Blog dedicated primarily to randomly selected news items; comments reflecting personal perceptions

Sunday, May 14, 2017

A Revision Whose Time Has Time

"There is an altruistic element to it, but I've honestly in my career never met someone who is willing to do that for free for a stranger."
"But there may be a sizeable number willing to do it if at least they're compensated for wages and some of their time."
Dr. Jeff Roberts, president, Canadian Fertility and Andrology Society

"It sounds like the [society] would like to open the door to a sort of fee-for-service system, where money is promised and people line up to sell their eggs or sperm or gestational capacity."
"People who find themselves in difficult financial circumstances will do this ... for the purpose of defraying their debt or paying for university tuition."
Juliet Guichon, professor, University of Calgary

"The fact they're being paid under the table makes them feel guilty, makes them feel part of something clandestine and hidden."
"They may not feel free to claim their rights and receive the health care they may need."
Vardit Ravitsky, professor, University of Montreal
An employee at a clinic prepares a sample of sperm and an egg for the process of fertilization under the microscope on May 25, 2016 in Barcelona.
An employee at a clinic prepares a sample of sperm and an egg for the process of fertilization under the microscope on May 25, 2016 in Barcelona. LUIS GENE/AFP/Getty Images

Canada enacted a law in 2004 allowing surrogates and donors of eggs and sperm reimbursement for expenses related to their cooperation with people anxious for parenthood acting as surrogates or egg or sperm donors. It is, however, illegal for anyone to directly charge for these services; they must be voluntarily given without recompense. A Royal Commission had studied the complex issues involved and extensive debate in Parliament concluded that Canadians remained opposed to the "commodification" of human sperm, eggs and wombs.

Now, the Canadian Fertility and Andrology Society is interested in spurring the federal government to overtime that ban of compensating people for their contribution to the parenthood of others. Their contention is that at the time the law was passed, this was an emerging technology, one that people were uncertain of, and insisted on precautionary measures  being put in place. Since that time, women in Canada have gone to great lengths inconveniencing themselves by charitably carrying someone else's baby to term.

These women can legitimately claim expenses related to their voluntary pregnancies, but they may not receive payment for that service. But although it remains a criminal act to pay a fee for the acquisition of eggs or sperm, fertility brokers and others in the system beak the rules with a measure of impunity. That being the case, since it is illegal, donors and surrogates have no real self-interested incentive to become involved -- other than those rare individuals who charitably offer themselves regardless.

Many Canadians who are anxious to become parents, but cannot themselves through natural means acknowledge the indefinite wait that is imposed upon them by the criminalization of the means. And many visit other countries to hasten the process where it is not illegal to acquire sperm and eggs, and to rent out a womb, as it were. Sherry Levitan, a member of the society's board suggests that maximum allowable payments could be set by the government, reasonable rates that are not outrageous.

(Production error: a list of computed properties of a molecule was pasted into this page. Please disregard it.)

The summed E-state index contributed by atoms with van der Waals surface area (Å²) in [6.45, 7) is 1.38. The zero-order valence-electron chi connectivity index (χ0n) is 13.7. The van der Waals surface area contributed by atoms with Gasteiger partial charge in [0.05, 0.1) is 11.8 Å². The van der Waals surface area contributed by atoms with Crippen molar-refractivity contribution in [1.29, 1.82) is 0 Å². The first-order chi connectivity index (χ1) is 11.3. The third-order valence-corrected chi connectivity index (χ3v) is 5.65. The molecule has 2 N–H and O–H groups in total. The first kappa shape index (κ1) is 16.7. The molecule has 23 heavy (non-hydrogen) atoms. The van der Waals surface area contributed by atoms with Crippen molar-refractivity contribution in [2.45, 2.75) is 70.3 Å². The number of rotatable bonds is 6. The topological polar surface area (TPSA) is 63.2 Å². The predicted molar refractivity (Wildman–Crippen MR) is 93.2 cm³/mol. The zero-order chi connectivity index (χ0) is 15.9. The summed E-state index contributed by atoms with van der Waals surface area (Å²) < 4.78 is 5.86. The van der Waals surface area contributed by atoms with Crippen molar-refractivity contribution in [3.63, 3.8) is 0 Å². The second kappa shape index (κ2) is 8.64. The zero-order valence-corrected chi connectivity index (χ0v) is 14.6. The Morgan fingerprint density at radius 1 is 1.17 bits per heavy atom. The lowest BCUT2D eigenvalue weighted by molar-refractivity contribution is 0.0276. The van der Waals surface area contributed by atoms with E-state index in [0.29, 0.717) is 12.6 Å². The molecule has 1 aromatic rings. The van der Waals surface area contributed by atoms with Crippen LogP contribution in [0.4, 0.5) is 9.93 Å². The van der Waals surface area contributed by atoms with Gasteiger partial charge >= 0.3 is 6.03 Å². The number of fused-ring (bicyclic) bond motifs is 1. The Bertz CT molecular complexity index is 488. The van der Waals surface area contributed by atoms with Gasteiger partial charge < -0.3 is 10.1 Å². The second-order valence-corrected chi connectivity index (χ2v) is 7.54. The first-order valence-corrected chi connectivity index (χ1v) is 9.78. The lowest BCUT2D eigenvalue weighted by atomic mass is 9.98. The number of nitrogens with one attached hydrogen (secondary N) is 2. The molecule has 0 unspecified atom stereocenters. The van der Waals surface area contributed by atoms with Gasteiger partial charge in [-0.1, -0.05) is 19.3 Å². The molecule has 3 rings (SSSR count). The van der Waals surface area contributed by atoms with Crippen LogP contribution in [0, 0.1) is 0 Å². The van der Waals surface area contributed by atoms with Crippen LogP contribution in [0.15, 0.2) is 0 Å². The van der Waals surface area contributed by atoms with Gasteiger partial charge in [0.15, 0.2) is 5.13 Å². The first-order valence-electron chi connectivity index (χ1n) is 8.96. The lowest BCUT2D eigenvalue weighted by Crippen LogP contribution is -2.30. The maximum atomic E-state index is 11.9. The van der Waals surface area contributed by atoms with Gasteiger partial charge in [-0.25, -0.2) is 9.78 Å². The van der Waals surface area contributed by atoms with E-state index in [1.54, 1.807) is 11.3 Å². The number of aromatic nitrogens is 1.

She points out the unfairness of Canadians' disadvantage "in terms of managing their own fertility care". One bio0ethicist who has studied the situation extensively and is viewed as an expert is in support of permitting payments to be made; but her perspective is that it should be done in a manner that is seen to be fair to the donors, the surrogates and the children that result; not particularly for the purpose of benefiting the parents per se.

As Professor Ravitsky points out, the criminal ban has led those transactions to take place within the atmosphere of a grey market. She points out how unfair it is that women are expected to provide eggs or to become surrogates out of a sense of charity for others, while lawyers and brokers and owners of clinics profit from the situation. The Assisted Human Reproduction Act which makes it a crime to buy the services of surrogates or donors remains in effect for the time being, administered by Health Canada.

In agitating for change, the Canadian Fertility and Andrology Society, while standing to gain if it does proceed, has failed to address one additional issue. And that is, quite simply, when pregnancies ensue the universal health care system in the country picks up the medical costs. At the present time there are Canadian women offering, at no charge to foreign prospective parents, to lend themselves to the enterprise of surrogacy. Those foreign parents-to-be get quite a bargain. They pay the surrogate mother only her expenses related to the pregnancy in recognition that this is the law in Canada.

The surrogate mother uses the universal health care system to look after all the medical requirements involved. And this is a medical cost that the Canadian taxpayer picks up. There should be a provision distinctly addressing this situation; that should foreign parents-to-be use the services of a Canadian surrogate, they should be financially liable for the health services given that surrogate during the course of her pregnancy, and the baby's delivery.

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